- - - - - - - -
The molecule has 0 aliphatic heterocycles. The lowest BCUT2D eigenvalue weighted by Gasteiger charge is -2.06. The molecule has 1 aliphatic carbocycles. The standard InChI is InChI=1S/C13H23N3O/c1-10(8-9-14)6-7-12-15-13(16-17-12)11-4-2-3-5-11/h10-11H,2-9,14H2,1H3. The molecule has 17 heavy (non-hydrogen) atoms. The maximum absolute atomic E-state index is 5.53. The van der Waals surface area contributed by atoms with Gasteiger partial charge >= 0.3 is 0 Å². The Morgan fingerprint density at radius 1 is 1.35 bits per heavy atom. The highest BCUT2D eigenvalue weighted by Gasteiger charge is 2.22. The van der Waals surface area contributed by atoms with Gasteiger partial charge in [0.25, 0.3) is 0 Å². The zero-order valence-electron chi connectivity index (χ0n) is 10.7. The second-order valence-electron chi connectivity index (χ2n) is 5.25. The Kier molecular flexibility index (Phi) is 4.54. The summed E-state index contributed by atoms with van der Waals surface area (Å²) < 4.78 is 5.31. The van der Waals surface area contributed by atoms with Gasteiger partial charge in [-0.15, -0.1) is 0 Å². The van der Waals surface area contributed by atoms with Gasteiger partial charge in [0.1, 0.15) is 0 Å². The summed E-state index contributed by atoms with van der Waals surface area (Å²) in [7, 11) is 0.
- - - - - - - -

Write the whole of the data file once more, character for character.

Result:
The molecule has 0 aliphatic heterocycles. The lowest BCUT2D eigenvalue weighted by Gasteiger charge is -2.06. The molecule has 1 aliphatic carbocycles. The standard InChI is InChI=1S/C13H23N3O/c1-10(8-9-14)6-7-12-15-13(16-17-12)11-4-2-3-5-11/h10-11H,2-9,14H2,1H3. The molecule has 17 heavy (non-hydrogen) atoms. The maximum absolute atomic E-state index is 5.53. The van der Waals surface area contributed by atoms with Gasteiger partial charge >= 0.3 is 0 Å². The Morgan fingerprint density at radius 1 is 1.35 bits per heavy atom. The highest BCUT2D eigenvalue weighted by Gasteiger charge is 2.22. The van der Waals surface area contributed by atoms with Gasteiger partial charge in [0.25, 0.3) is 0 Å². The zero-order valence-electron chi connectivity index (χ0n) is 10.7. The second-order valence-electron chi connectivity index (χ2n) is 5.25. The Kier molecular flexibility index (Phi) is 4.54. The summed E-state index contributed by atoms with van der Waals surface area (Å²) < 4.78 is 5.31. The van der Waals surface area contributed by atoms with Gasteiger partial charge in [-0.15, -0.1) is 0 Å². The van der Waals surface area contributed by atoms with Gasteiger partial charge in [0.1, 0.15) is 0 Å². The summed E-state index contributed by atoms with van der Waals surface area (Å²) in [7, 11) is 0.